Conference examines NDIS in action five years down the track

Conference examines NDIS in action five years down the track

Wednesday, 26 April 2017

Disability and legal advocates last week met to explore how well the goals of the National Disability Insurance Scheme (NDIS) are being achieved now that it is being rolled out nationally.

The conference was organised by VicDAN, a network of services, including Victoria Legal Aid, who have been monitoring and sharing NDIS information and experience.

Victoria Legal Aid’s Senior Civil Justice Advocate Louise Martin presented on a recent landmark decision about partial funding of supports. This was only the second time the Federal Court had considered key provisions of the National Disability Insurance Scheme Act. The case was run by Victoria Legal Aid on behalf of 21-year-old Liam McGarrigle.

The conference heard that on March 28, the Federal Court ruled in favour Mr McGarrigle. The main  issue considered was whether the Act permitted the partial funding of a support, once it had been found to be 'reasonable and necessary',  or whether the NDIS could make only a part contribution to its cost, with the balance being borne by a participant and his or her family. 

As Mr McGarrigle lives in a rural area with his family, has an intellectual disability and is unable to drive, the NDIS had accepted that taxi transport to get him to his supports (work, education and social) was a ‘reasonable and necessary support’. However, they decided to fund around 75 per cent rather than the full cost. That decision, which was then upheld at the Administrative Appeals Tribunal (AAT), meant the considerable extra costs were borne by the McGarrigle family.

One of Victoria Legal Aid's arguments in challenging the AAT's decision was that this approach would introduce means testing by a backdoor route into the NDIS, because those families with the capacity to make up a shortfall in funding would be expected to do so.

We also said once a support had been found to be ‘reasonable and necessary’, it would be inconsistent with the purpose of the NDIS for the provision of that support to be conditional on funding by another person.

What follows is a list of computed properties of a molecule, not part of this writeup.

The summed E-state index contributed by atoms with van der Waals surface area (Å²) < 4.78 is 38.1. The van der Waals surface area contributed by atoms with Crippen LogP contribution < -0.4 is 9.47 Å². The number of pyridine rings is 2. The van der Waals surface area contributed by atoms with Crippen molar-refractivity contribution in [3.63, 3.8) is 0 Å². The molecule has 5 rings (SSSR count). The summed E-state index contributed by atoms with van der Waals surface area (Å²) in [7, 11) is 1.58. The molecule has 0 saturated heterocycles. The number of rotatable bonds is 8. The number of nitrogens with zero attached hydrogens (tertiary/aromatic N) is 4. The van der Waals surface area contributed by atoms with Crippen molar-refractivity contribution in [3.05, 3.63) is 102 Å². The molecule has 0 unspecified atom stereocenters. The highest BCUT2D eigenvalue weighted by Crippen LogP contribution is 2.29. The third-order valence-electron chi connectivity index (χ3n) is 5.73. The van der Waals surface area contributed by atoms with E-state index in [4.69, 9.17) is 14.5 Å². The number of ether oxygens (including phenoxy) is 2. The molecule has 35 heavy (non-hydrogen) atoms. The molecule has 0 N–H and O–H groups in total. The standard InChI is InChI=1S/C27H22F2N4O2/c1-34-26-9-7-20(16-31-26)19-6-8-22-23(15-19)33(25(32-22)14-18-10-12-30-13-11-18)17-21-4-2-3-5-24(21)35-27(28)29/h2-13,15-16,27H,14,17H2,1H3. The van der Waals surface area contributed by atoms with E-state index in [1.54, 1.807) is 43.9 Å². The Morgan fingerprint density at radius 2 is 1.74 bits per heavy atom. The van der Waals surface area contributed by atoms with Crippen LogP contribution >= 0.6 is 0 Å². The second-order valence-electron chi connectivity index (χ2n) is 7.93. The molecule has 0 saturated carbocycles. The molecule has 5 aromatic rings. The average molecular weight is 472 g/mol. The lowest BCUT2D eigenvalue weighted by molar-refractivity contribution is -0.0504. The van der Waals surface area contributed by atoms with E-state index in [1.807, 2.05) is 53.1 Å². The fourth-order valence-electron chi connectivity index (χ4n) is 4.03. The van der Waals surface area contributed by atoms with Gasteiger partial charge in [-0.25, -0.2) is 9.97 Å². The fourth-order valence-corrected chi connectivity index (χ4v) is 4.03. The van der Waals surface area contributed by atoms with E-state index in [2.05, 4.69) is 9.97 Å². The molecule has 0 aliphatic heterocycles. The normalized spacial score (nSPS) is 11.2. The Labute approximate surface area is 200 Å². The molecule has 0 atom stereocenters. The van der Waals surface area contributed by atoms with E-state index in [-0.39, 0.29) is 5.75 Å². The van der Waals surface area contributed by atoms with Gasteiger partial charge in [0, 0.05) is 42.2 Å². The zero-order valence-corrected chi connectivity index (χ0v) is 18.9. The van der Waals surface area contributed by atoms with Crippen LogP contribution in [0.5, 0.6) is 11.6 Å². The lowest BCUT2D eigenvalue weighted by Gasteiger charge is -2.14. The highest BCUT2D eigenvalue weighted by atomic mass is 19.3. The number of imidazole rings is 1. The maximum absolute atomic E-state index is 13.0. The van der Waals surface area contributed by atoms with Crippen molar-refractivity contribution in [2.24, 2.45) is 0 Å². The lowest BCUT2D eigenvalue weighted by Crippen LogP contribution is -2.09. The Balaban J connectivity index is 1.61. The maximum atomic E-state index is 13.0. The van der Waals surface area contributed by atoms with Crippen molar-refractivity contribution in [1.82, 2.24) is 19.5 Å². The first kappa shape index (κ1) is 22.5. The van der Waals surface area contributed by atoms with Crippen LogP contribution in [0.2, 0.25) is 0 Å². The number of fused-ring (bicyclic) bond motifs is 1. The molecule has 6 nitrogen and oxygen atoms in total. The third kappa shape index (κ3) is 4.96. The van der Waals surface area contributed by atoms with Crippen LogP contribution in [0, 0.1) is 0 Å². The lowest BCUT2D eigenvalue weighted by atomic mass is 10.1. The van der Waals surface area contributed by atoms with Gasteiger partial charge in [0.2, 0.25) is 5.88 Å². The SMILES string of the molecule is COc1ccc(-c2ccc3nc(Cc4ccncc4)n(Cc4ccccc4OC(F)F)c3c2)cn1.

Justice Mortimer ruled that when the AAT asked itself whether Mr McGarrigle’s family could be expected to make up the funding shortfall, this was a wrong and irrelevant question. She found that the scheme contemplates full funding once a support is found to be 'reasonable and necessary.'

The NDIS announced last week it would appeal the judgment. This now means policy decisions to partially fund ‘reasonable and necessary supports’ remain legally uncertain.

Challenges in supporting individuals with complex needs

The conference also heard about some gaps and challenges the NDIS was facing in dealing with people with multiple and complex disabilities. Leah Kateiva, Chief Executive Officer of Geelong’s Rights Information and Advocacy Centre, outlined the situation of ‘Alice’ who has Rett's syndrome. She needs intensive support and frequently faces life-threatening crises. She requires continual observation and specifically trained carers to oversee her at all times.

Settling a plan for this 23-year-old woman had been prolonged, and issues such as whether her needs were ‘medical’ or ‘disability’ remained unresolved more than six months after the initial planning meeting, according to Ms Kateiva. The funding uncertainty is very stressful for her family and current support agencies are already reducing their support.

Andrew Ford, Corporate Counsel with the NDIS, told the conference that there had been a growth in dispute numbers but this was to be expected due to recent rapid expansion, and the fact that the workings of the Act are now being explored and tested. He outlined processes for review of NDIS decisions and AAT appeals.

The number of participants in the NDIS almost doubled in the last quarter of 2016, and as of 31 December 2016, more than 61,000 Australians were participants in the NDIS. At that point, around 85 per cent of participants rated their satisfaction with the planning process as good or very good. 

More information

Read more about the National Disability Insurance Scheme.

Get help with the National Disability Insurance Scheme

Read more on the Rights Information and Advocacy Centre's website

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